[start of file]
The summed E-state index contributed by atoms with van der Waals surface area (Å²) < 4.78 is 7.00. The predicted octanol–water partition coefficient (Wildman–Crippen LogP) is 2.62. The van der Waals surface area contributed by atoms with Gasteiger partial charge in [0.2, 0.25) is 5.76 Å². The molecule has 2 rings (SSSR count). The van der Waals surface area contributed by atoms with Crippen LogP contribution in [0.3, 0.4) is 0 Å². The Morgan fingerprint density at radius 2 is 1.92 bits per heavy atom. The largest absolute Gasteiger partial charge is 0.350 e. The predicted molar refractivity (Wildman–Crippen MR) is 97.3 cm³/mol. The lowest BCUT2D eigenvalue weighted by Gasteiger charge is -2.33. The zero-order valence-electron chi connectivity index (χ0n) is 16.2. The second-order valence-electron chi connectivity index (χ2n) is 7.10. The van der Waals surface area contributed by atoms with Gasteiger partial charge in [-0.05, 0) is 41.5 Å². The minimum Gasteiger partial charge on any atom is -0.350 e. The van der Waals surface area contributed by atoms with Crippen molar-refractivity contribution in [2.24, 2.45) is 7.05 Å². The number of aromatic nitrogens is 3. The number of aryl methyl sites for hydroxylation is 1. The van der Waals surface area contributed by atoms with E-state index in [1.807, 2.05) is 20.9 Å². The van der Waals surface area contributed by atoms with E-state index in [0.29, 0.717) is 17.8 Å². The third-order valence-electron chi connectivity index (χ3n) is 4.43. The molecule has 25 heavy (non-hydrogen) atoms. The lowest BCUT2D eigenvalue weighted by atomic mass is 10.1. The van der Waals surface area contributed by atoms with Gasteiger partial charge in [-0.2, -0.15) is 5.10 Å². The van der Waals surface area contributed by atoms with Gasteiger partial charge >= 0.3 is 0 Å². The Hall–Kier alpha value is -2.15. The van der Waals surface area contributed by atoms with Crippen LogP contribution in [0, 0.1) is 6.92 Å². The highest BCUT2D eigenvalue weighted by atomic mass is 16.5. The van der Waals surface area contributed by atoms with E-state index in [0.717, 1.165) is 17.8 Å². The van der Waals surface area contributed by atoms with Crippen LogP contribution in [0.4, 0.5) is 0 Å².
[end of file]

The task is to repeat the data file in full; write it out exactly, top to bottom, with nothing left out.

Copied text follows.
The summed E-state index contributed by atoms with van der Waals surface area (Å²) < 4.78 is 7.00. The predicted octanol–water partition coefficient (Wildman–Crippen LogP) is 2.62. The van der Waals surface area contributed by atoms with Gasteiger partial charge in [0.2, 0.25) is 5.76 Å². The molecule has 2 rings (SSSR count). The van der Waals surface area contributed by atoms with Crippen LogP contribution in [0.3, 0.4) is 0 Å². The Morgan fingerprint density at radius 2 is 1.92 bits per heavy atom. The largest absolute Gasteiger partial charge is 0.350 e. The predicted molar refractivity (Wildman–Crippen MR) is 97.3 cm³/mol. The lowest BCUT2D eigenvalue weighted by Gasteiger charge is -2.33. The zero-order valence-electron chi connectivity index (χ0n) is 16.2. The second-order valence-electron chi connectivity index (χ2n) is 7.10. The van der Waals surface area contributed by atoms with Gasteiger partial charge in [-0.05, 0) is 41.5 Å². The minimum Gasteiger partial charge on any atom is -0.350 e. The van der Waals surface area contributed by atoms with Crippen molar-refractivity contribution in [2.24, 2.45) is 7.05 Å². The number of aromatic nitrogens is 3. The number of aryl methyl sites for hydroxylation is 1. The van der Waals surface area contributed by atoms with E-state index in [1.807, 2.05) is 20.9 Å². The van der Waals surface area contributed by atoms with E-state index in [0.29, 0.717) is 17.8 Å². The third-order valence-electron chi connectivity index (χ3n) is 4.43. The molecule has 25 heavy (non-hydrogen) atoms. The lowest BCUT2D eigenvalue weighted by atomic mass is 10.1. The van der Waals surface area contributed by atoms with Gasteiger partial charge in [-0.2, -0.15) is 5.10 Å². The van der Waals surface area contributed by atoms with Gasteiger partial charge >= 0.3 is 0 Å². The Hall–Kier alpha value is -2.15. The van der Waals surface area contributed by atoms with Crippen LogP contribution in [0, 0.1) is 6.92 Å². The highest BCUT2D eigenvalue weighted by atomic mass is 16.5. The van der Waals surface area contributed by atoms with E-state index in [0.717, 1.165) is 17.8 Å². The van der Waals surface area contributed by atoms with Crippen LogP contribution in [0.4, 0.5) is 0 Å².